Spaniel Journal - your source for flushing spaniel training, hunt test, field trial & hunting information

| Wing Tips | Bookstore | Bill Fawcett Reviews | Bookshelf | Classifieds | Resources | Archives | Spaniel Journal |
| Kevin Battistoni | Chip Schleider | Jay Gertridge | Anne Livingston | Bill Cosgrove | Loretta Baughan |

University of Pink by Anne Livingston



It's 7:00AM on Saturday morning and Cocoa's not home. She has never been gone overnight before, and now it's pouring down rain.

Cocoa is an interesting Boykin. Since the day Welch brought her home, she has been uncontainable. ItŐs really amazing that we haven't lost her before now. She hadn't been with us for a day when she escaped from our backyard with only a temporary collar bearing the name and number of the hunting club Welch was managing. The first of many good Samaritans called to report her whereabouts and she was returned home safely.

She was supposed to live in the kennels at the hunt club from September to March, but after escaping several times, losing her collar in the process, we decided it would be best if she stayed with us. She accompanied Welch on the 2-1/2 hour drive back and forth to Estanaula each week and over the course of the season they became inseparable. When March rolled around her owner wasn't in a position to take her back, so I urged Welch to ask for her papers in return for providing her with a good home. Happily for us her owner agreed and Cocoa became a full-fledged member of our family.

My relationship with Cocoa has been challenging. The things that dog has eaten boggle my mind. It's virtually impossible to figure out what she will eat or chew up next. We had to put a latch on the kitchen trash can so she couldn't get in it, but she quickly figured out that if she pulled hard enough on the plastic bag she could turn it over, emptying the contents all over the floor. While we were having some remodeling work done she ate the painter's lunch... more than once. She chewed up a hand-carved wooden box, the buttons on a dress, a rice-filled bag that I use as a heating pad, and more pairs of underwear, pj's and pants than I can count. The loss of my favorite pair of Abercrombie & Fitch shorts almost pushed me over the edge, until I thought about checking Ebay. My search wasn't productive until I realized I needed to add the word "vintage" to the description of the shorts. That didn't sit well.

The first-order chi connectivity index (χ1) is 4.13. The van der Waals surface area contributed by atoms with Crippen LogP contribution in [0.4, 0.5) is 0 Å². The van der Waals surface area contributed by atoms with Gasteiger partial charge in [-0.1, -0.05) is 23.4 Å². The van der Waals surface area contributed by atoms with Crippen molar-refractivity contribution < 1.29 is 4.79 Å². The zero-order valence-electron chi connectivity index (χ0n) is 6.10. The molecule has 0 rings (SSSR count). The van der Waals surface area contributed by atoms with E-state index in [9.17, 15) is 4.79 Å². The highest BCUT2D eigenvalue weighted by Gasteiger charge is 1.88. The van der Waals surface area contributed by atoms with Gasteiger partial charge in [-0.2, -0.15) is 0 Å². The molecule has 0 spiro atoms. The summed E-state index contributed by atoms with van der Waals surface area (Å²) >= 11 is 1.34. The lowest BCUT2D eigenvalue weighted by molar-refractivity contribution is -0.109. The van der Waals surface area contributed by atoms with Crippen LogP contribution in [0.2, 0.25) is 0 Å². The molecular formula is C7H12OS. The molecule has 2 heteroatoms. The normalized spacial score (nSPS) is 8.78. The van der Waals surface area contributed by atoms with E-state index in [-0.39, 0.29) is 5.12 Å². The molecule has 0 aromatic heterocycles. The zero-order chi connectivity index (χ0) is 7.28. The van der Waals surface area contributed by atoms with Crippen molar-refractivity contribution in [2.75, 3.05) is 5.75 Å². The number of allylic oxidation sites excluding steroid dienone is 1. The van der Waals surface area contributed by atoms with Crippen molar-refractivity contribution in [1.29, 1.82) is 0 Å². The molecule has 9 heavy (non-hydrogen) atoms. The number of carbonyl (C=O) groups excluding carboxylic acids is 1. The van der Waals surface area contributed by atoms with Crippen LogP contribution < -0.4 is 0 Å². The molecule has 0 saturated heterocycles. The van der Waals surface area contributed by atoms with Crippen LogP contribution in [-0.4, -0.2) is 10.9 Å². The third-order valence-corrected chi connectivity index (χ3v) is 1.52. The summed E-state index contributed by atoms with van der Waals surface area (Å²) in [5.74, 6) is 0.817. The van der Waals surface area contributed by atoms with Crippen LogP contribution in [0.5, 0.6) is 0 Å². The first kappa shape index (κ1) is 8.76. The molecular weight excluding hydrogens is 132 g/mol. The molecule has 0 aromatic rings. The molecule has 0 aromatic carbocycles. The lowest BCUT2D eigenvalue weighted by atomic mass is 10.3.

Cocoa's latest escape point was strategically chosen. Our ancient picket fence abuts a wonderful big shade tree with a trunk that slopes down to a wide base. The fence is so old that the wood is soft enough to dig your fingers into - or in her case, toenails. Welch and I had both watched Cocoa walk over to the tree, stand with her back legs on the base of the trunk, put her front legs on the top cross board, climb up on the bottom board, then scratch and claw her way over the top. She could be out in fifteen seconds, tops.

Prior to her escape, I had been out of town for almost two weeks and my mother, Miss Lou, had come to dog sit. Cocoa was as good as gold while my mom was here. When Welch is gone, she adopts a "love the one you are with" attitude and will hardly let my mother out of her sight. I had been back in town barely 24 hours when she made her latest escape.

Ours is a turn of the century neighborhood with wide streets lined with stately old trees and prized for its sidewalks and alleyways that bisect the blocks. Over the years, Cocoa had escaped so many times that neighbors would just bring her back to the front door instead of calling. She was wearing a good strong collar on that Friday afternoon, with both of our phone numbers engraved on a brass plate, but this time there were no calls. We knew that her Avid chip contained all the necessary information because it had facilitated her return to us once before. I posted a note about her disappearance on our neighborhood internet message board but received no response. In the past, even if we didn't get a call we could follow her progress through the neighborhood with postings to the board. This time felt different. Not only had she never been away overnight, no one reported seeing her the afternoon of her escape. It was as if she had disappeared into thin air.